Within the virtual reality of her dream, Sandra is experimenting with her ability to attract a man using her physical appeal. Having tried this out in her dream Sandra may or may not use this in her everyday life. The dream Joanne describes is common among young women. It involves either being pregnant, or actually giving birth. In both cases it is a way of gaining confidence and meeting anxieties about the possibility of pregnancy. It allows the dreamer to gain experience in an area that would be difficult, painful or dangerous to experiment with in waking life. In this and many other ways, your dreams allow you to explore without the risks you would meet in waking life.

Considering that you only experience a virtual reality of the external world created by your brain – and that is itself limited to a tiny fraction of what is actually surrounding you – you cannot take seriously your perceptions of the world or people. There are so many radiations, energies, and depth upon depth of texture in the cosmos and objects around us, that in effect we are blind and deaf.

So, your dreams are a magical place in that you have the ability in them to create a totally real world. Do you discount them? Do you see that you create your own world of experience in them? If you do, have you wondered why you may have a propensity for creating what you do? Or why, with such creative potential, you might still lack self-confidence? Just as you create your surroundings in dreams, you also create the psychological and sensory world you live in. Understanding your dreams can help you to clarify why you at times create what does not satisfy you, and how to generate a whole new world of experience. You can take charge of your creativity and ride with it instead of being at its mercy. Such power, after all, can as easily produce misery and ill health as pleasure and ability – unless you learn to direct it. Such creativity can lead you into hell or create a heaven.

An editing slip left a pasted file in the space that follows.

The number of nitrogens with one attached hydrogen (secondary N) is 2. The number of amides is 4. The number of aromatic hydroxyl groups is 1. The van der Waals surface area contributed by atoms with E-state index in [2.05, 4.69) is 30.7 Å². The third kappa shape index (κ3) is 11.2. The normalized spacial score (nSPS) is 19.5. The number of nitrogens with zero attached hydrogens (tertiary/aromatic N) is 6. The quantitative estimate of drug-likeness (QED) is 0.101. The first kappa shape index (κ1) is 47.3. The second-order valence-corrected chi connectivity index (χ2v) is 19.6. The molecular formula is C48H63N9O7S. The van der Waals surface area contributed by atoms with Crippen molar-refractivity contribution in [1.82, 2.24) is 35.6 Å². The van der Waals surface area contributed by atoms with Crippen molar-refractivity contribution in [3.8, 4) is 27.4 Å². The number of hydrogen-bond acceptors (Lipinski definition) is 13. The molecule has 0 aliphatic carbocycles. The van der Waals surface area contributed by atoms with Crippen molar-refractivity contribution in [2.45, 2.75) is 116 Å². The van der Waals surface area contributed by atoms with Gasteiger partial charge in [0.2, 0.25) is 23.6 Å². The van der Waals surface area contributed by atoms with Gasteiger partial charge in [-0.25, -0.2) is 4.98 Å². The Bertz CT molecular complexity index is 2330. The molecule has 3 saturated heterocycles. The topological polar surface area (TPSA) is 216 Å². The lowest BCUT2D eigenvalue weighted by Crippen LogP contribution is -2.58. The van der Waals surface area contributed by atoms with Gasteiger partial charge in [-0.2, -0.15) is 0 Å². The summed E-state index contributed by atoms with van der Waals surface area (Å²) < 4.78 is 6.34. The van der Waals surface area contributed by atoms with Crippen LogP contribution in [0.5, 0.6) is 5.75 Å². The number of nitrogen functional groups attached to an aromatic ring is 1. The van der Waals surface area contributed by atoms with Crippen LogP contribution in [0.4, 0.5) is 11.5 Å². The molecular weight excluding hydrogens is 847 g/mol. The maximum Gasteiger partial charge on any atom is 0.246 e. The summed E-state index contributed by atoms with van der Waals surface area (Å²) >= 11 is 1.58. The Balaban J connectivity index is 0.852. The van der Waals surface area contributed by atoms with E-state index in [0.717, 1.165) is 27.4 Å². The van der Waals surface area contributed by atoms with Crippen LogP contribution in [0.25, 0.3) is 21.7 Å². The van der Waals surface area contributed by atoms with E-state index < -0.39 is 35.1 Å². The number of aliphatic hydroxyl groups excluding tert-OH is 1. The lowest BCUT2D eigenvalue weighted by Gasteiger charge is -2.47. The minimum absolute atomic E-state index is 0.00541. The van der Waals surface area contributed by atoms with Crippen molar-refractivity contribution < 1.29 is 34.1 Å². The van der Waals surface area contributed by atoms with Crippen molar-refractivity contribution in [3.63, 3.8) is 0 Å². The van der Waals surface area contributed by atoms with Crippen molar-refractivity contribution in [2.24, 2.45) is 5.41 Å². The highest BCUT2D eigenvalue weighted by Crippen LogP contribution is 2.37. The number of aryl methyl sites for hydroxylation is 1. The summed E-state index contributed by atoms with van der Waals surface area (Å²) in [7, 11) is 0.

You Dream Problem Solving

All of us face and solve countless problems each day. They include everything from how to open a cupboard door to wrapping a parcel or finding a telephone number. However, some problems you face are not easily resolved. Sometimes these difficult problems are only resolved when you access information or insights that are usually unconscious, or not reached by rational thought. Or perhaps you have apparently forgotten the piece of information that would solve the difficulty. Such necessary information, such new views, or totally different experience, can be reached in the virtual reality of your dreams. Here is an excellent example of this. It appeared in the June 27, 1964, edition of the San Francisco Chronicle.

The golfer Jack Nicklaus had a long period of bad performance. He had spent a lot of time trying to analyse what he was doing wrong, but this did not help. He then had a dream in which he was holding his golf clubs differently. This led to his swings feeling perfect. He told a reporter that, “When I came to the course yesterday morning, I tried it the way I did in my dream and it worked. … I feel kind of foolish admitting it, but it really happened in a dream.” From that time on his performance improved rapidly. See The Magical Dream Machine


Copyright © 1999-2010 Tony Crisp | All rights reserved